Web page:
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Five Ways to Increase Nurse Engagement

Nurse engagementA recent Advisory Board study found that 7.4 percent of nurses — which make up the largest segment of the healthcare workforce — are disengaged at work. This number is the highest among other frontline staff, including doctors, LPNs and personal care assistants.

So how can you help the nurses at your facility be more engaged in their jobs? Below are five tips:

Ask for feedback about making the workplace better — and implement changes. While you may not be able to change major things about the facility, even supplying nurses with fresher food options or updating the building’s fitness center shows that you’re listening to feedback and are concerned with making the facility a better place to work. Simply conduct a survey among all employees and be sure to communicate the changes you plan to make. Telling your staff why other options are not feasible is also a great way to foster transparency and trust.

Recognize nurses for a job well done. One of the easiest ways to keep your staff actively involved in their work is to regularly acknowledge them for their efforts. This can be as easy as calling out a nurse’s extraordinary efforts from the past week during a meeting or implementing an internal nomination program for peers to recognize each other. Establish a culture of appreciation by frequently acknowledging staff members and encouraging them to do the same.

Watch your staff carefully to make sure they’re not suffering burnout. Long, exhausting hours and demanding patients can take their toll on nurses, especially those who have worked at the facility for years. Keep an eye on those who seem particularly stressed and make sure they’re taking time for themselves. Many nurses cite a lack of work/life balance as a reason for unhappiness at work, so showing concern — and finding a solution — can help your team members reignite their passion.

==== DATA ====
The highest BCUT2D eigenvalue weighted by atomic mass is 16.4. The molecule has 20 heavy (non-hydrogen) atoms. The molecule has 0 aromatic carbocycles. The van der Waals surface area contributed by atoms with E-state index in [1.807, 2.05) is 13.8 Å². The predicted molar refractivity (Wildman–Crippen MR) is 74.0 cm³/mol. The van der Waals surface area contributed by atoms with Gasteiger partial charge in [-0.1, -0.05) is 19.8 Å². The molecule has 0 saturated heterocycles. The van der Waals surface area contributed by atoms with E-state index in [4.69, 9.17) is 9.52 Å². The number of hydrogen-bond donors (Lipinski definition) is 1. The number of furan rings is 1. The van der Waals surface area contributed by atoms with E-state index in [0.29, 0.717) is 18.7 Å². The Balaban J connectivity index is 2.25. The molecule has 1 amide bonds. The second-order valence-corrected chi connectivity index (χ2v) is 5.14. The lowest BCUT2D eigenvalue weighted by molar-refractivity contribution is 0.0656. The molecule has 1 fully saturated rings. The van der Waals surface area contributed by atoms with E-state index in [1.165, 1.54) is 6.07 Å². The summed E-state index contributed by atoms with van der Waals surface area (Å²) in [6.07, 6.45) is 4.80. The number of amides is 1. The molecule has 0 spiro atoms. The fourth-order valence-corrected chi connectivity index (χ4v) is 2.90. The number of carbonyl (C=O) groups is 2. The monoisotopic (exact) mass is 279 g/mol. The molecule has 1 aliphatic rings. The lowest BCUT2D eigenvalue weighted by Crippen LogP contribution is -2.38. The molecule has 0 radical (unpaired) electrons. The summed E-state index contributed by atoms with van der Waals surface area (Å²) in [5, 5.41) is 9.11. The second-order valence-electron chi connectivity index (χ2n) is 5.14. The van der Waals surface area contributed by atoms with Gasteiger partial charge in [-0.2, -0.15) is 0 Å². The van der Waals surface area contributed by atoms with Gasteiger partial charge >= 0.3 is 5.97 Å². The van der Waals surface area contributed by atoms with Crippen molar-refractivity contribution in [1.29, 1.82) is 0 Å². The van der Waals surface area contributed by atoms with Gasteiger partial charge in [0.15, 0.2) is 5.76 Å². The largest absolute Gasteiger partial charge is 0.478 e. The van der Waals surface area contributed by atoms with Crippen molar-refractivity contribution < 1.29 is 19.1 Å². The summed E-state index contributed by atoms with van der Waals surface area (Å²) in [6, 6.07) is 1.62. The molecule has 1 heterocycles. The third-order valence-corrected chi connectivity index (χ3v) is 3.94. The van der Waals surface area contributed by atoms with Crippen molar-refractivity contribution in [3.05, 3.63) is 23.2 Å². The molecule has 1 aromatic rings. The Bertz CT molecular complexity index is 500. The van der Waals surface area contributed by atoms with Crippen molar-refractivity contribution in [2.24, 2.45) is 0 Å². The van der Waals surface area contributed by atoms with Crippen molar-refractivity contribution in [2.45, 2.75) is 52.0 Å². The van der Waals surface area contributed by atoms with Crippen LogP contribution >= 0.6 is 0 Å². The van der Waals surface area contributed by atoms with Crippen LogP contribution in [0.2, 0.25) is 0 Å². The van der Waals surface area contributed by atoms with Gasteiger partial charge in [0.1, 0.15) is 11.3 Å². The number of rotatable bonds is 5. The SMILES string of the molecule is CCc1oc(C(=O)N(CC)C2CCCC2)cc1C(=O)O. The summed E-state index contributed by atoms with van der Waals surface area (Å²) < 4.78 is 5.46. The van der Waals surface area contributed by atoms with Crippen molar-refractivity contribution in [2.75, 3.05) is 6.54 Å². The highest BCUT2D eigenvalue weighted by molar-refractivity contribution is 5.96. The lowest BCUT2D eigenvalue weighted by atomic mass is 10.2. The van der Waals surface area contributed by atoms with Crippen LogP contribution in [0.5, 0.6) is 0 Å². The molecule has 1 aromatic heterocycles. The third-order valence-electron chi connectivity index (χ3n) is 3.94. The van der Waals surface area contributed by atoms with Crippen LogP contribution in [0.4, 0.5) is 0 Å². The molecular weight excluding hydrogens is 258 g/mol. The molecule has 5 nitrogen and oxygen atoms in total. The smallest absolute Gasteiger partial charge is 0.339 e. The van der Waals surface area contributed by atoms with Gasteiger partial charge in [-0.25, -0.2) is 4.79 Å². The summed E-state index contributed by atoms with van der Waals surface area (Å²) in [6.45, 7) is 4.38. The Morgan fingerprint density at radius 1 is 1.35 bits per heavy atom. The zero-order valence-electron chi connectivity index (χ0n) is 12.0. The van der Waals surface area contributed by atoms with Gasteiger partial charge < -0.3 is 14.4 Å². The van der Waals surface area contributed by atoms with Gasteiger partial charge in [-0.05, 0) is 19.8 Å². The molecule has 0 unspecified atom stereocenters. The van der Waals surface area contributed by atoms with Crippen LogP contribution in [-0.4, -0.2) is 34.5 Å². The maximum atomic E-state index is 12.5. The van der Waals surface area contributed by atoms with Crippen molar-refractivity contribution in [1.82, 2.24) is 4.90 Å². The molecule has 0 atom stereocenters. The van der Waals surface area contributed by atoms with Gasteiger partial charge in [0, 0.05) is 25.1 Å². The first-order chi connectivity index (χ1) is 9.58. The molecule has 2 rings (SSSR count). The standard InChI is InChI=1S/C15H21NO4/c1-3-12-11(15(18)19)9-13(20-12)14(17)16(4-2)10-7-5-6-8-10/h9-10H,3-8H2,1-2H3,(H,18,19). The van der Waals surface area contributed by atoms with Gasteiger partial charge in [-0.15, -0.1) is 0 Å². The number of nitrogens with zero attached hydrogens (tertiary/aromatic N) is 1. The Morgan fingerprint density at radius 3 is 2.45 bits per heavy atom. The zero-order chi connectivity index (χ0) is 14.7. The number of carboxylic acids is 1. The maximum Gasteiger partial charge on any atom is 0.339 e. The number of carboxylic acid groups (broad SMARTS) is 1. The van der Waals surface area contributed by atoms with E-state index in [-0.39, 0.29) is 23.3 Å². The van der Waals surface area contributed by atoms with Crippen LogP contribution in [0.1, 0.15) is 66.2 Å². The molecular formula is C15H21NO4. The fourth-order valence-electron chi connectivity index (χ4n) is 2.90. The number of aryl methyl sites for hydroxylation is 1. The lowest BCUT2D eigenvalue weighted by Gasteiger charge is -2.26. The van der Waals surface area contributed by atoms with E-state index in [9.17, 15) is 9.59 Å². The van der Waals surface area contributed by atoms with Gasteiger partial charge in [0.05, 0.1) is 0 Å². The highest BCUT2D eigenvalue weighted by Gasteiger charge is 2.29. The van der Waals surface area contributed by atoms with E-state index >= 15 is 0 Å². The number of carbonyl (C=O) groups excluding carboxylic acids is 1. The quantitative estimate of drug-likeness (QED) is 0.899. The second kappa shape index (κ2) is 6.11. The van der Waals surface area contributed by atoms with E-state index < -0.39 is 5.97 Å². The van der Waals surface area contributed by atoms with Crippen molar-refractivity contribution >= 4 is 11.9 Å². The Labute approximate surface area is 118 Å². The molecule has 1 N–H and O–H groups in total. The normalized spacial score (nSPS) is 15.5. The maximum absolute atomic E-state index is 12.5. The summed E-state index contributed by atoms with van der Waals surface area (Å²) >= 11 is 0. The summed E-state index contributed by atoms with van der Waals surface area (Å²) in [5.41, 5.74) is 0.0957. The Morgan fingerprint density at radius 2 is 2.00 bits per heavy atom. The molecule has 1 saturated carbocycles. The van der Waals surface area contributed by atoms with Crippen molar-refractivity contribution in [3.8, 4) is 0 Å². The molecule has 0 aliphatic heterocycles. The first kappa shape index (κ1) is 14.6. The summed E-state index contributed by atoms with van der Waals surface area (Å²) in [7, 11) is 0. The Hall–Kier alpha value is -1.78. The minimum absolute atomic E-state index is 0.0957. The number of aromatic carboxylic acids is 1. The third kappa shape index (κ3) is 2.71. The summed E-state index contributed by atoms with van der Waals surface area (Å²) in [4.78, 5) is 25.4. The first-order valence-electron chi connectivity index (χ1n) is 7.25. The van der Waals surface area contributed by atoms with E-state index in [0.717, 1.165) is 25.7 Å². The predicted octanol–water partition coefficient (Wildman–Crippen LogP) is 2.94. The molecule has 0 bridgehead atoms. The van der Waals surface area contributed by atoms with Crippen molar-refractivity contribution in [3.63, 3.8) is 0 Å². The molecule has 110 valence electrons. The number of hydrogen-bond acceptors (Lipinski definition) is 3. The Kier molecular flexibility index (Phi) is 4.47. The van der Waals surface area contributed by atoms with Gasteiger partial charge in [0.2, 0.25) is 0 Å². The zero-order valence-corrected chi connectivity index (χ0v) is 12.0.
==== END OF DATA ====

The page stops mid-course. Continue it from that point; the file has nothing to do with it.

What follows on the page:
Communicate your company’s vision frequently. Rather than assume that your team knows the mission and values and is inspired by them, be sure to talk about them regularly in meetings and encourage your staff to live by the principles. Show your nurses that their work matters and contributes to the company’s mission — and, in turn, makes a difference in providing quality healthcare to patients.

Ask your teams to rate their engagement from 1-10. Though this may seem like an easy solution, having staff members take the time to individually think about their engagement level and then assign it a number lets everyone know that you are concerned about their happiness and involvement at work. It also helps you reach out to those who aren’t as engaged and find out what you can do to raise, say, a 3 to an 8 on the scale.

Do you have suggestions for keeping your team members more engaged? Share them in the comments below!

About the author

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Lindsay Wilcox

Lindsay Wilcox is a healthcare writer and editor with more than 10 years of professional writing experience. When she's not circling typos, she's enjoying fish tacos and hanging out with her family.

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